As always, it baffles me that more members do not make this easy trip. You simply cannot not enjoy yourself. It will be on the same time next year.

Thursday, September 22, 2011


Achtung! Looking for a quick, easy, fun, social squash event that won’t tax your body terribly much unless you attack the keg a little too vigorously? Then, Standuppenundsquashen! (Translation: “this is the tournament for you!”) Enter the Blitz Tournament for a chance to match wits against a variety of opponents playing one speedy game to 15 points.

This event has two stages. Firstly, the Kattleherden (Translation:group”) phase. Everybody will be placed in a group of 4-5 players of assorted standards and complete a Lastenmannstanden (Translation: “round robin”.) Each ‘match’ will be one game to 15 points using point-a-rally scoring with no tie-break. If the score reaches 14-all, you play a Losenpointenundveeshooten (Translation: “sudden death rally”.) Handicaps will be issued to even up the competition and to place a lot more pressure on the higher ranked members. These handicaps are subject to change if both players agree to do so, or if I feel I have miscalculated and need to adjust them.

Then, secondly, comes the finals stage. The top two players of each group will advance to a Headkrackendownenfallen (Translation: “knock-out draw”.) In the case of a tie in the group phase, the players will draw straws to see who advances. Handicaps will also be issued in the knock-out stage. The top three place getters will receive a prize.

This will be the 8th running of this event and we have never had a repeat winner and on top of that the first place getter has ranged from a 2.5 level to a 5.0 level. In other words, anyone can win this.

The Blitz Tournament is scheduled for Friday, October 14. Matches start at 5pm and depending on how many people play, it should take a couple of hours. If you want to be a part of this entertaining tournament, make sure you Veearrestennallenlatenregistrieren (Translation: “I need all registrations by Wednesday, October 12”.) I must have a minimum 16 players to host it, but no more than 40. And of course, Drinkendieyummybeeren (Translation: “Naturally the keg will be chilled and ready for consumption”.) There is no fee to enter, but you do have to be a Blackballer to participate.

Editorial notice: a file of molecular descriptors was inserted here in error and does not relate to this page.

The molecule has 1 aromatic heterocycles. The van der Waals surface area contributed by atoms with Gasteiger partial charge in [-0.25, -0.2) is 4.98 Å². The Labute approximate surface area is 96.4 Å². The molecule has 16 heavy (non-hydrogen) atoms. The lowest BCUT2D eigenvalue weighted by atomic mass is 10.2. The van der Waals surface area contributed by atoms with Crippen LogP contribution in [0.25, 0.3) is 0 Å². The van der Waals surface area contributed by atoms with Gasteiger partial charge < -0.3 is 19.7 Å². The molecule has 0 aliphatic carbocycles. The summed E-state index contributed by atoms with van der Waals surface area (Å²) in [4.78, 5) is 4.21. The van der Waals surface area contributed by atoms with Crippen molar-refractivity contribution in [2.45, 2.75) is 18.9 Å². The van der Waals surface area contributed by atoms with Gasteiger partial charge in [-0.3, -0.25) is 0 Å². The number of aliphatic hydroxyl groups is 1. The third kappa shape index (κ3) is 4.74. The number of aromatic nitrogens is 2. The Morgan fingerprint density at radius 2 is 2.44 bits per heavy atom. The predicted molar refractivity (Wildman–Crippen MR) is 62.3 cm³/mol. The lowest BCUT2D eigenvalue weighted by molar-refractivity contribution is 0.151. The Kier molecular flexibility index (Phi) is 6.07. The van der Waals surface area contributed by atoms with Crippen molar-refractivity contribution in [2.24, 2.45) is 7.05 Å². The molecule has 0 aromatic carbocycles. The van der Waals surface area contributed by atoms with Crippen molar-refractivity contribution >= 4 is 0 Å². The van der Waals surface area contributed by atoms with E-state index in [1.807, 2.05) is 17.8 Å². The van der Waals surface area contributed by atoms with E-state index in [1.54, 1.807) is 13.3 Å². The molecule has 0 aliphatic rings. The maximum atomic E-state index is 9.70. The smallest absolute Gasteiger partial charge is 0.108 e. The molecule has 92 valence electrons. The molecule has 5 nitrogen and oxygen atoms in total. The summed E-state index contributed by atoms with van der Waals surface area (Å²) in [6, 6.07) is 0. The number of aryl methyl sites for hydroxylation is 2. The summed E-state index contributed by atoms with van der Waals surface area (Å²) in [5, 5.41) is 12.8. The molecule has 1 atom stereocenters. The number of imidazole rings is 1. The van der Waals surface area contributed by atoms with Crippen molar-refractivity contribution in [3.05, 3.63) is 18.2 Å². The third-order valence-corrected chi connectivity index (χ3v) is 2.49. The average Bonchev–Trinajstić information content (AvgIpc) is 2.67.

Monday, September 19, 2011


Firstly, the Detroit Tigers won in Oakland after guaranteeing their place in the play-offs. Then the Lions massacred the Chiefs by 45 points. Even U of M won, giving them a 3-0 season. It was a good weekend to be a Michigander (even though the Spartans failed) and all that was left was for the DAC squash team to overcome their Cross Border nemesis… Windsor!

We had fantastic participation. 21 matches, 1 full keg (which ended up almost empty), and an especially competitive afternoon of squash. The first four results were split. Jason Trombley was our first defeat, losing 3-0 to Syed Azmet, but in all fairness Syed was probably a ringer from Egypt that Windsor had recruited for the sole purpose of helping them win. Eric Green followed Jason going down 3-1 to Dave Guthrie but a 3-1 win to Sante Fratarcangeli and an 11-9 in the 5th victory by Peter Logan over the hard hitting Justin Warnock steadied the ship. [Photo above: Rich Routley (left) and Sante Fratarcangeli enjoying their after match beer! Photo below: Justin Warnock (left) and Peter Logan after their 5-set groaner.]

It went back and forth like this all afternoon with neither club taking a commanding lead. A couple of the close results didn’t fall our way. Ken MacDonald blew a 2-0 lead to go down 9-5 in the 5th and he very well knows that fitness had a big part to play in his demise. It was a wake-up call certainly, a match he probably should have won. Anil Kathuria also had a heart-breaker as he fell 2 points shorts against Renka Gesing 9-7 in the 5th.

But the DAC definitely had plenty of solid results. Jeff Gembis overcame his nervousness to put away his opponent 3-0, John Rakolta finally got his revenge over Brian Porter with a sturdy 3-1 performance (ever since Brian beat John in the final of the DAC Classic earlier this year, he has been drooling for his blood!), Derek Aguirre was steady enough to take care of the awkward Dan Barisic 3-1, and new members Josh Slominski and Justin Jacobs both recorded sound 3-1 victories.